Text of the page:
I’ve often pondered whether bipolar is caused by nature or nurture and even researchers constantly examine the age-old question. The data largely shows that it’s often a mixture of both. I was diagnosed with bipolar disorder when I was 16. My psychiatrist added anger control problems and psychotic features to my diagnosis at age 17. I love to ponder what part of my bipolar is nature, what’s nurture and what’s me?
One of the least helpful things you can say to someone who self-harms is, “well, just stop cutting.” Believe me, for most people who cut, if it were that easy, they would have done it already. People struggle with ending self-harm not because they don’t want to but because they use self-harm as a coping skill and you can’t just take away someone’s only or best coping skill. They won’t know what else to do without it. So saying, “just stop cutting” to a self-harmer is like saying, “just stop crying” or “just stop talking to your friends” or “just stop drinking” – if that’s the coping skill the person uses to deal with pain, telling them to “just stop it” doesn’t work.
The pros and cons of electroconvulsive therapy (ECT) are actually quite numerous but in this post I will try to, unbiasedly, lay out the basic pros and cons for anyone considering ECT as a treatment. I am likely uniquely qualified to do this as I am very educated about ECT (Yes, I still have that book in the works. Did I mention I’m really busy?) and I’ve also had ECT. This does not mean it’s right for everyone, however. Do consider the pros and cons of electroconvulsive therapy carefully before you make your own mind up with the help of a doctor.
[Note: I am running a survey on real patients’ experiences with, and perspectives on, electroconvulsive therapy (ECT). If you’ve had ECT and want your voice heard, please take the survey here. More detailed information on the ECT survey can be found here.]
First-generation antipsychotics (typical antipsychotics, neuroleptics) have been around since the 1950s, but how safe are first-generation antipsychotics like haloperidol? One doctor, Henry A. Nasrallah, MD, suggests that haloperidol and its likenesses should be retired as first generation antipsychotics are not safe for the brain (he and the literature contend). Are first-generation antipsychotics like haloperidol safe or possibly neurotoxic?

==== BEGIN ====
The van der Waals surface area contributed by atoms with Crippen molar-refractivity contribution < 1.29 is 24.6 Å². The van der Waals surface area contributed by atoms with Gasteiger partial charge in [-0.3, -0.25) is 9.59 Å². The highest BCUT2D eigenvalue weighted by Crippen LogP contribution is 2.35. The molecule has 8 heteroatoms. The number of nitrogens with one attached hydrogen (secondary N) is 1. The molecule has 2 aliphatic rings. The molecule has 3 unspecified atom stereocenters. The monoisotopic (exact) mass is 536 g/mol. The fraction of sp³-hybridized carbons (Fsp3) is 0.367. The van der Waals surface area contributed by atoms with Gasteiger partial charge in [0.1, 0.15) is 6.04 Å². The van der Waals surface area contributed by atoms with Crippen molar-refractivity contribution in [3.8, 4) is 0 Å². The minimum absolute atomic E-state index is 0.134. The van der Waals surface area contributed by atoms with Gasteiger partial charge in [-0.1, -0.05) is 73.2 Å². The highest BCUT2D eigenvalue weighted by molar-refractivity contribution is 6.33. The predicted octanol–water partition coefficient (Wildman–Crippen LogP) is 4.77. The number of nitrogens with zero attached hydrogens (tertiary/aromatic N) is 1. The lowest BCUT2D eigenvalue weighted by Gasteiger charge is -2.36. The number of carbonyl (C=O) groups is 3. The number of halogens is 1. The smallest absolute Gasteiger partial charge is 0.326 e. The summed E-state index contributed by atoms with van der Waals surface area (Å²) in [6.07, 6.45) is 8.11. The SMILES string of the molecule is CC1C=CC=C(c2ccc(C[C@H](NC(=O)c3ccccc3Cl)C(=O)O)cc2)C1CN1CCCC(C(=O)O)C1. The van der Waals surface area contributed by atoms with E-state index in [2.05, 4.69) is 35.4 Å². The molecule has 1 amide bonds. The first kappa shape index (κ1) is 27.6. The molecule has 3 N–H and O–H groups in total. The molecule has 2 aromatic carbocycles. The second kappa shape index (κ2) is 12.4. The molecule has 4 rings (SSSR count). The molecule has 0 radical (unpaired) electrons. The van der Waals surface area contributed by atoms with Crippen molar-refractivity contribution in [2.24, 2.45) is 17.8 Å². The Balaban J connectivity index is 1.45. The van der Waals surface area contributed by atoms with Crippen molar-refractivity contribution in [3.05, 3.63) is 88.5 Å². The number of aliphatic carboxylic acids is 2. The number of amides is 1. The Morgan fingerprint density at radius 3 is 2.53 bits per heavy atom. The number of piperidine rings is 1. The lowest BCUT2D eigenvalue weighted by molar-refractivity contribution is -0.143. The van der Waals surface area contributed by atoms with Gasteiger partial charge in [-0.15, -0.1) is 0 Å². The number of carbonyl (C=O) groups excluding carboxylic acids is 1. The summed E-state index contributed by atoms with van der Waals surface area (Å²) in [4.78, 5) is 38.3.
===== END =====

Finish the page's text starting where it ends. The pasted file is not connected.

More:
Is there really a question as to when to give in and let someone commit suicide? According to some commenters and a recent email I received, there sure is.
This morning, I received an email saying that I was “promoting torture” by telling people not to commit suicide. According to the emailer:
I’m not clear on why this blog makes people feel that ending one’s suffering is not an option…and in fact is a wrong thing to do….?
Don’t we all have choices? If we’ve done all we can and life is absolute hell, then why convince people to continue to live such lives?!
So the question is, is there really a time when you should give in and just let someone commit suicide?
This weeks is mental health week in Canada – not mental illness week. According to the Canadian Mental Health Association, “We all have mental health, just as we all have physical health. Mental health is more than the absence of mental illness. It’s a state of well-being.”
This is true. We all do have mental health. And mental health is important. But what we need in society is mental illness week not mental health week.
Antipsychiatry, as a movement, matters and I would say that fighting antipsychiatry, as a movement, also matters.
Don’t get me wrong, I’d love to stick my head in the sand and just “live and let live.” I’m a live and let live kind of gal. It’s the way I handle most things and in terms of people who are critical of psychiatry (not antipsychiatrists; moderate, rational people) that’s how I feel about them. Criticism, in the end, is often healthy as it help to make an institution better.
But antipsychiatry? That’s another thing entirely. That’s a concept that needs to be fought. Actively.
There is this concept of “bipolar pride” or “borderline pride” or “mad pride” or “whatever-mental-illness pride.” I see it on people’s avatars, Facebook pages and whatnot. For some reason, people want to declare their bipolar and say they’re proud of it? I, for one, and not “proud” of bipolar and do not exhibit bipolar pride in any way.
Mental health mobile applications (apps for your phone, generally) can do things like track your mood, track your sleep and are targeted at different populations like people with posttraumatic stress disorder or depression. But there are gaps in the marketplace, things that are not currently being addressed by mental health mobile applications. So my question is for you, if you could have any mental health mobile application, what would it be?
Myths about bipolar disorder abound and, honestly, most people don’t know anything about bipolar except the myths, or common misconceptions. On World Bipolar Day, it makes sense to me to spend a little time pointing out bipolar myths and addressing them.
I have a fear of bipolar medication treatment changes. I do. You’d think after 100 changes to my bipolar medication treatment plan I would be used to it, and while I supposed I’m used to it, it doesn’t destroy the fear. I’m so scared that a bipolar medication treatment change will make me worse. I also fear the hope that a bipolar medication treatment change offers.
When you think about your history, what do you wish your (or other) parents knew about bipolar disorder or mental illness? My parents, like many people, knew nothing about bipolar disorder and this, undoubtedly, harmed me. Their lack of knowledge and lack of openness about their own mental health/illness history made my life and my bipolar journey much harder than it had to be. Here’s what I wish my parents, and other parents, knew about bipolar disorder and mental illness.